Child of the Enlightenment is a captivating book: charming, moving, and richly informative, it melds the intimate and distant, weaving together bodies, emotions and minds, Enlightenment ideas and philosophy, and revolutionary politics.
Exile has long been central to our understanding of certain Early Modern topics. The flight of English Protestants, and then Catholics, to the Continent in the 16th century, or the exodus of Huguenots (many to England and Ireland) after the Revocation of the Edict of Nantes in the 17th, are perhaps the best known examples to UK audiences.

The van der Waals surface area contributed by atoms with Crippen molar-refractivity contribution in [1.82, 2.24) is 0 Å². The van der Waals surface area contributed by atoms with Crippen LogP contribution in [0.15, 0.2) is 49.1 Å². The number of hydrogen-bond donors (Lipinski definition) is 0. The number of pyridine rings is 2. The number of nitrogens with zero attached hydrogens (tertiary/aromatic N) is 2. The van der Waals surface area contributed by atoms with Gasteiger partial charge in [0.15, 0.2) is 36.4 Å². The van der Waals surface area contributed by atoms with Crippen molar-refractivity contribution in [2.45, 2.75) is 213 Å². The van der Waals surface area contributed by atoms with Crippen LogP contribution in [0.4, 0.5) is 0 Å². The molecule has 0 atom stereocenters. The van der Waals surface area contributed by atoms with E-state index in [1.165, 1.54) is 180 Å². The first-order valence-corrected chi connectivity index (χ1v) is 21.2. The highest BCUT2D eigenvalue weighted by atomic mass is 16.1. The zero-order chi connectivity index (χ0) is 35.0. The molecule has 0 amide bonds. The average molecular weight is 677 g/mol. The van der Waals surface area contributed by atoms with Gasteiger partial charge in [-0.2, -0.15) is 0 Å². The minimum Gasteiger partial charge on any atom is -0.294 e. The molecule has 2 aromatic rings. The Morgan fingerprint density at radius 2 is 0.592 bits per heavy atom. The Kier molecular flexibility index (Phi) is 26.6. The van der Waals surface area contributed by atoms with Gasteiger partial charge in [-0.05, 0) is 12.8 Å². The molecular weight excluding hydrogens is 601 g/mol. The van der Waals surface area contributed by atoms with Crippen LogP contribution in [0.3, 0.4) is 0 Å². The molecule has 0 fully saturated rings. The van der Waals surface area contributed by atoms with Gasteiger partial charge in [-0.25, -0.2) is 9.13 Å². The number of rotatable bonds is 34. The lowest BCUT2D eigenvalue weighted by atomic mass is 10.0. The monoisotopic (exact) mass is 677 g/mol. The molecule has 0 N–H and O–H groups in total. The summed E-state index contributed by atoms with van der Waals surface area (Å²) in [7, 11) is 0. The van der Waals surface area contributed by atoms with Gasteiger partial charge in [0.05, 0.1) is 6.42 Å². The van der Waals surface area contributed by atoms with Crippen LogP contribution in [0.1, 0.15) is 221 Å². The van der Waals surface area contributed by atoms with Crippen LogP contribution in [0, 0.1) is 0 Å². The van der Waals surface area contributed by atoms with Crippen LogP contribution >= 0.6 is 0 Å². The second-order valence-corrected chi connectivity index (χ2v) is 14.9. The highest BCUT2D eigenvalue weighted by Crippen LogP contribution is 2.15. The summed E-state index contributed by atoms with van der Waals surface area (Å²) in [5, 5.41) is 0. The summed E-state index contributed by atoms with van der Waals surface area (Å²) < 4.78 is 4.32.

This is an extremely ambitious, thought-provoking, challenging and inspiring book.
The Birth of Modern Belief is seriously good. It is erudite, insightful, and cogent; but, above all, it enables us to think hard about the relationship between our past and our present.